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UK growth was already "sub-par" before referendum

UK economic growth was "uninspiring" in the run-up to the EU referendum and many firms were in a "holding pattern", according to the latest British Chambers of Commerce Quarterly Economic Survey released this week.

The BCC poll is Britain's largest private sector business survey and is based on over 8,200 responses from firms in Q2 2016. These latest results provide a snapshot of how the UK economy was performing just before the EU referendum.


It shows that several key indicators were down or remained static. In particular, domestic and overseas sales in the services sector fell ahead of the referendum; manufacturing sales remained at what the BCC calls "an historically low ebb".


The key findings in the Q2 2016 survey are:

  • In manufacturing, the balance of firms reporting improved export sales rose to a percentage balance of +9 from +8; however, fewer firms reported an increase in advance orders (+5, down from +8 in Q1);
  • The balance of manufacturers reporting improved cashflow fell three points to +4, the lowest level since Q2 2013;
  • Fewer services companies reported an increase in export sales and orders (+11 and +13, down from +13 and +16 respectively);
  • The balance of manufacturing firms reporting an increase in orders fell four points to +9; in services this fell by one point to +20.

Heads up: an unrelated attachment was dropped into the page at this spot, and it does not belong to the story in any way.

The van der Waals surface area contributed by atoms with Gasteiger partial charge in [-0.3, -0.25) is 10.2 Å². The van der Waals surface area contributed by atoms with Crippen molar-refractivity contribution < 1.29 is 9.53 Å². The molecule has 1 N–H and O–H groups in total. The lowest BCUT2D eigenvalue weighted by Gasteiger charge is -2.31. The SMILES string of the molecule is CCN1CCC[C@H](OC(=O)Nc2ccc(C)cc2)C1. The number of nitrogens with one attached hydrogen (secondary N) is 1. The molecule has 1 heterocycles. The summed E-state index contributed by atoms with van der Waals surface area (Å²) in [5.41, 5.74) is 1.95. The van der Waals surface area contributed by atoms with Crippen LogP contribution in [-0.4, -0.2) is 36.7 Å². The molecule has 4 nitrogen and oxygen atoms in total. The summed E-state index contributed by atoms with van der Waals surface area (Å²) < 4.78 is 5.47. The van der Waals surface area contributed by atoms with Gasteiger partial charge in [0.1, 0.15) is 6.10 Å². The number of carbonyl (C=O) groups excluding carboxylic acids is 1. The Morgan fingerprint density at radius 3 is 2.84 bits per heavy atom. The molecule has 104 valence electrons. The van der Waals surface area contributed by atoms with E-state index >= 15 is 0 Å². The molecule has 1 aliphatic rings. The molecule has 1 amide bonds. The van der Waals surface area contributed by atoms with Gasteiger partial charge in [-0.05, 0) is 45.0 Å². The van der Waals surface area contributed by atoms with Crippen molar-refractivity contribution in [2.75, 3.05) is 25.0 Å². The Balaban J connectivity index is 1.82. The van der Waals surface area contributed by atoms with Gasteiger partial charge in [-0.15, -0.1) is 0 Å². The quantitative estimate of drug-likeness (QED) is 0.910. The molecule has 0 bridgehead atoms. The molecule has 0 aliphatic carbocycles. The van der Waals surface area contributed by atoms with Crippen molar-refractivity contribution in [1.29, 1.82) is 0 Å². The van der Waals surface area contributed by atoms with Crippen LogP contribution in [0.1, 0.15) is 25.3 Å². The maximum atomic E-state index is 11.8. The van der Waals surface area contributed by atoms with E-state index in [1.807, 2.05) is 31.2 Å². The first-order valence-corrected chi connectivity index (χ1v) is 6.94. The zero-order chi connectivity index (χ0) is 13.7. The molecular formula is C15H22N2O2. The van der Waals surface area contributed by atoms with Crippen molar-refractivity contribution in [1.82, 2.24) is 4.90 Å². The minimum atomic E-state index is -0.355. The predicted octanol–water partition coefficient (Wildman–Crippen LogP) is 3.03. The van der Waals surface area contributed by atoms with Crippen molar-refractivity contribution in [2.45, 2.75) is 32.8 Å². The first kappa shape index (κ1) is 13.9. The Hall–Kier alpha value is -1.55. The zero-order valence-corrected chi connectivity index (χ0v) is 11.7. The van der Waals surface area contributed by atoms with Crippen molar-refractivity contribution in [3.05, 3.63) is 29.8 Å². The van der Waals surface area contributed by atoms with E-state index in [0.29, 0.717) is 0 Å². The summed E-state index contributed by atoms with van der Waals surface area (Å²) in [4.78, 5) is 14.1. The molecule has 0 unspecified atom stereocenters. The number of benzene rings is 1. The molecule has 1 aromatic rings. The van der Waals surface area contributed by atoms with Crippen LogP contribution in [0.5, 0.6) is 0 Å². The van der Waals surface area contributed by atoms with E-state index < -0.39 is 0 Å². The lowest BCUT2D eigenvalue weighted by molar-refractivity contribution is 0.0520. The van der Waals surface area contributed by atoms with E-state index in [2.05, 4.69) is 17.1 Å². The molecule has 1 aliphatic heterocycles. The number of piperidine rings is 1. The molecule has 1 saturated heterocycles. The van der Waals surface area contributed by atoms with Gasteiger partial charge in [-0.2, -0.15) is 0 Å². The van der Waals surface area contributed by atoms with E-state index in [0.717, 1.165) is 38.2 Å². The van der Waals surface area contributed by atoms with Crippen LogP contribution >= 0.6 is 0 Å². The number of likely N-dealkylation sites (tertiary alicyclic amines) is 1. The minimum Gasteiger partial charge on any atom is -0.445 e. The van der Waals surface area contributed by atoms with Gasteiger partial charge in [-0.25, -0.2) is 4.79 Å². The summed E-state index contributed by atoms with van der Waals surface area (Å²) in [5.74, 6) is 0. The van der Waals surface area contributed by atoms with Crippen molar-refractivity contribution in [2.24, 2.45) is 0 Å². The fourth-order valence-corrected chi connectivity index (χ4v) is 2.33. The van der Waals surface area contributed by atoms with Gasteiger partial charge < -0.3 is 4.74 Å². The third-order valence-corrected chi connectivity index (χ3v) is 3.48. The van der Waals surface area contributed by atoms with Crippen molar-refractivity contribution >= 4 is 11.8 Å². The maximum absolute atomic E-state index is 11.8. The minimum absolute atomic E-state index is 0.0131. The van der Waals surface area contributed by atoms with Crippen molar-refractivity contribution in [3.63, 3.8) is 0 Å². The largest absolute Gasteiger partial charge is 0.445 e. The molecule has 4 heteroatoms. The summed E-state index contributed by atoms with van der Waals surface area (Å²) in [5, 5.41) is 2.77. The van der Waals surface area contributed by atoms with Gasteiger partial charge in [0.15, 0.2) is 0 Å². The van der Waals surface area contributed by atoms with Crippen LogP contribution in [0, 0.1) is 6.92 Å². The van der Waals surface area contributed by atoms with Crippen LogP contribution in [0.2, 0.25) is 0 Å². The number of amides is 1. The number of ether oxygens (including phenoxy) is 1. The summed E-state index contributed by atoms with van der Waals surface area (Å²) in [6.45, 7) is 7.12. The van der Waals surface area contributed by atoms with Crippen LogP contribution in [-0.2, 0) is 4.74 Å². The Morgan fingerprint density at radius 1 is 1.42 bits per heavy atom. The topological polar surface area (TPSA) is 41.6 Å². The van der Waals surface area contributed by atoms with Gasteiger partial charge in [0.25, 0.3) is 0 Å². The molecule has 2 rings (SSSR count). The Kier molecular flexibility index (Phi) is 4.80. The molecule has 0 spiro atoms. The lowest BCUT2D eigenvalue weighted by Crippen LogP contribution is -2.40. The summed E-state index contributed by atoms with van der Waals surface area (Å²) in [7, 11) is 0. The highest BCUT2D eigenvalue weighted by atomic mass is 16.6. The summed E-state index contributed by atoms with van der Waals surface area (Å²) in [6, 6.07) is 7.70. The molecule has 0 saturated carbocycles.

• The balance of manufacturers confident that turnover would improve fell from +44 to +40 - the lowest level since Q3 2012;
  • The balance of service firms confident that turnover would improve remained unchanged at +44.


Dr Adam Marshall, BCC Acting Director General, said: 

"Even before the EU referendum, both business confidence and economic growth were softening in many parts of the UK. Our latest survey results, captured just before the vote, suggest that many businesses have been operating in something of a holding pattern for some time."

While it is too early to say what impact the referendum decision will have on most firms in the UK, said Marshall, "it is not too early for us to say what business wants to see: stability in markets, clarity in politics, and action on the issues that matter for growth."

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